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UN refugee chief 'deeply concerned' by EU-Turkey deal

Under deal questioned by UN, EU would resettle one Syrian refugee from Turkish camps in exchange for each Syrian that Turkey takes from Greece
Children exercise in a makeshift camp at the Greek-Macedonian border near the village of Idomeni this week (AFP)

The head of the UN refugee agency on Tuesday said he was "deeply concerned" by a proposed deal between the EU and Ankara to curb the migrant and refugee crisis that would involve people being sent back to Turkey.

"I'm deeply concerned about any arrangement that would involve the blanket return of anyone from one country to another without spelling out the refugee protection safeguards under international law," UNHCR chief Filippo Grandi told the European Parliament.

Lawmakers at the parliament in Strasbourg, France, applauded after he made the comment.

At a summit in Brussels on Monday, European Union leaders in principle backed a Turkish proposal to take back all migrants landing on the overstretched Greek islands. A final decision on the agreement is expected to be decided at a second meeting next week.

Turkey suggested a one-for-one deal under which the EU would resettle one Syrian refugee from camps in Turkey in exchange for every Syrian that Turkey takes from Greece, in a bid to reduce the incentive for people to board boats for Europe.

Turkey is the main launching point for the more than one million migrants and refugees who have made the dangerous crossing to Europe since the start of 2015. It is home to 2.7 million refugees from the war in Syria, more than any other country.

But Grandi said the plan does not offer sufficient guarantees under international law.

He said refugees should only be returned to a country if it could be proved that their asylum application would be properly processed and that they would "enjoy asylum in accordance with accepted international standards and have full access to education, work, health care and if necessary social assistance."

He also called for refugees to be screened before being sent away from Greece "to identify highly at-risk categories that may not be appropriate for return even if the above conditions are met".

Grandi appealed to the international community to share Turkey's burden "more widely," and urged better ways of encouraging refugees not to risk their lives.

"The UNHCR has been calling on states to increase different legal routes for Syrian refugees so they do not have to resort to people smugglers and to dangerous journeys," he said.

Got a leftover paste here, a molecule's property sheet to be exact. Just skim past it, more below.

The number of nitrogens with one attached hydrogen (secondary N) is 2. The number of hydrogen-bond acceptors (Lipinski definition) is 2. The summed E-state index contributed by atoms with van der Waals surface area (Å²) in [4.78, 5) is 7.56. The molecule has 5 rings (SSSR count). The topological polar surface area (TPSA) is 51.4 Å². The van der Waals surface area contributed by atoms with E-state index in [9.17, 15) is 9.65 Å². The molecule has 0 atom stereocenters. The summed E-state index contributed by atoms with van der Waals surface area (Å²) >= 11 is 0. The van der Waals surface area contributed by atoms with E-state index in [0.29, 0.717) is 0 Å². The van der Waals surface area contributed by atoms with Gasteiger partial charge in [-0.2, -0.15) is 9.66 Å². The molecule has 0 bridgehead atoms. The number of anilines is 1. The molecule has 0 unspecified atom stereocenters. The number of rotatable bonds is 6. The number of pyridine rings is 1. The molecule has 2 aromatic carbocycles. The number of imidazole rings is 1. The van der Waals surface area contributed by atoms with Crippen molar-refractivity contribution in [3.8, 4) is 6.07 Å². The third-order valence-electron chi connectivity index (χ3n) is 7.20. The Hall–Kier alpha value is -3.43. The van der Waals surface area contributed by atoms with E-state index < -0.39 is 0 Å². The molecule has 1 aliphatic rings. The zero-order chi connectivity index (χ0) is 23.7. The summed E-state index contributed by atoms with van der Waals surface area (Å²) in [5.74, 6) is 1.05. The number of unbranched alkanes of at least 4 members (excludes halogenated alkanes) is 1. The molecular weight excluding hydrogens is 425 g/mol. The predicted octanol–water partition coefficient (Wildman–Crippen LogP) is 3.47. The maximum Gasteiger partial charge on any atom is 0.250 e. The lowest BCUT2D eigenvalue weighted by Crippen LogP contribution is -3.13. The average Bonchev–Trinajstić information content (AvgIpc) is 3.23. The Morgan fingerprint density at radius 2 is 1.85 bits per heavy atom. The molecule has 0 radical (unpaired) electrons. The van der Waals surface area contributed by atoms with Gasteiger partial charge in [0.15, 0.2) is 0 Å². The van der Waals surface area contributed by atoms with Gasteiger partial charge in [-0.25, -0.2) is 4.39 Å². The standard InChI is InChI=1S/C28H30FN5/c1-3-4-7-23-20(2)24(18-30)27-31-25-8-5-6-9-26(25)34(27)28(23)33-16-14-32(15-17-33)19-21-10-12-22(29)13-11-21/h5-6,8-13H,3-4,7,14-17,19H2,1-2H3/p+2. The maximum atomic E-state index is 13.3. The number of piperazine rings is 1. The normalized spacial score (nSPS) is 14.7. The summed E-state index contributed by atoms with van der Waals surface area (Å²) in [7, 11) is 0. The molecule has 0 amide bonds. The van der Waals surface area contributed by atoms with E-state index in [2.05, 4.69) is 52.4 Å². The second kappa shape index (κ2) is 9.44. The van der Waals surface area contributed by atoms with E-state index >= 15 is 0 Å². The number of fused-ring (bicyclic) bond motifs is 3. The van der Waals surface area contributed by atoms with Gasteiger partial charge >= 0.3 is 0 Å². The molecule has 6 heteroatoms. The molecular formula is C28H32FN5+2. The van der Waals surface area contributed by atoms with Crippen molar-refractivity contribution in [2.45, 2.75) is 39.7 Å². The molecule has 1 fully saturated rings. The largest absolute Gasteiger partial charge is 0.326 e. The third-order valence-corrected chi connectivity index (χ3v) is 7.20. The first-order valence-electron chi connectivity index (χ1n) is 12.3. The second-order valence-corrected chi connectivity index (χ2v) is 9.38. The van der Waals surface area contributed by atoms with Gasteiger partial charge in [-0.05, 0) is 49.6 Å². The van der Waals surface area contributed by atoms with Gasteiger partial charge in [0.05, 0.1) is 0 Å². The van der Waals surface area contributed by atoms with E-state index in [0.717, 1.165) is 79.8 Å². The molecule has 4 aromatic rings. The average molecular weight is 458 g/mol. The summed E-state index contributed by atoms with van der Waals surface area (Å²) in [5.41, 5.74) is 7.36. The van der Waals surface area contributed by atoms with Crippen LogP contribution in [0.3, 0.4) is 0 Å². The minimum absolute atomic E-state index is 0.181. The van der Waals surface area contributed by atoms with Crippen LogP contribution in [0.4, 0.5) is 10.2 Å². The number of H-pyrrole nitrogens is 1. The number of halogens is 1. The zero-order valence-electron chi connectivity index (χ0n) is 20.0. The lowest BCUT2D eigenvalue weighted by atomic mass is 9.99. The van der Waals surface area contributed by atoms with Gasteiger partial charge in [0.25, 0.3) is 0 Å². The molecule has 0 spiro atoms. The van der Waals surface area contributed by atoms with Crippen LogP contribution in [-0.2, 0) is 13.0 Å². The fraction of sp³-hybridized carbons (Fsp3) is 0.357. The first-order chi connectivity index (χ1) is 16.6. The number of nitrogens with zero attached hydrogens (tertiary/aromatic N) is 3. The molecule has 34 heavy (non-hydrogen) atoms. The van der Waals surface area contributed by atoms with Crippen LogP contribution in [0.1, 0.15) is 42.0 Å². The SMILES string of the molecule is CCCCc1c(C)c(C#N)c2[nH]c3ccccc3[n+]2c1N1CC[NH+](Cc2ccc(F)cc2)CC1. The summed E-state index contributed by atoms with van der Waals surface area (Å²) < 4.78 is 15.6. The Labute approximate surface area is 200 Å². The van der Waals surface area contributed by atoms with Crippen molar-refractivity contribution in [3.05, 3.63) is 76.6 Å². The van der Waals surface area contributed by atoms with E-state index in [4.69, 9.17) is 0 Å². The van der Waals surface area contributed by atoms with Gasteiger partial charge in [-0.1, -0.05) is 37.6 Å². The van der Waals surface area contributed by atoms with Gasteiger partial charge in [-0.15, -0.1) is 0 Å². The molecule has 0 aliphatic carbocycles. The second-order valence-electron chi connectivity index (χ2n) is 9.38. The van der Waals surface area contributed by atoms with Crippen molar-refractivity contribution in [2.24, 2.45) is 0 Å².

The EU insisted the deal would comply with international laws on the treatment of refugees.

"The details that will be hammered out between now and the March European Council (summit) will obviously be in full compliance with both European and international law," European Commission spokesman Alex Winterstein told reporters.

'Game changer'?

Earlier on Monday, EU leaders hailed the outlined agreement with Turkey as a "breakthrough". 

European Commission chief Jean-Claude Juncker also called the plan a "real game changer," insisting that it was "legally feasible" despite questions from rights groups about whether it would breach international laws on the treatment of refugees.

EU sources said the bloc had already identified 70,000 places for Syrians resettled from Turkish camps.

Ankara has proved a difficult partner, failing to honour an earlier $3.3bn deal with the EU in November and continually pushing Turkey's long-stalled EU membership bid.

But Turkish Prime Minister Ahmet Davutoglu surprised EU leaders on Monday by offering the one-for-one deal, a step that would relieve the pressure on debt-hit Athens and the whole of the EU.

For Turkey, perhaps the biggest win was the EU's agreement to push forward to June visa-free travel to the EU's Schengen passport-free area for Turkey's 75 million people, provided that Ankara honours its promises.

He further pushed for the opening of five more "chapters" in Turkey's long-drawn out EU accession process - so far it has only completed one out of more than 30.

Aside from the UNHCR's concerns, securing a deal next week may still be difficult given the deep divisions that the crisis has sown in the EU and also within Turkey. 

The EU insisted the deal would comply with international laws on the treatment of refugees.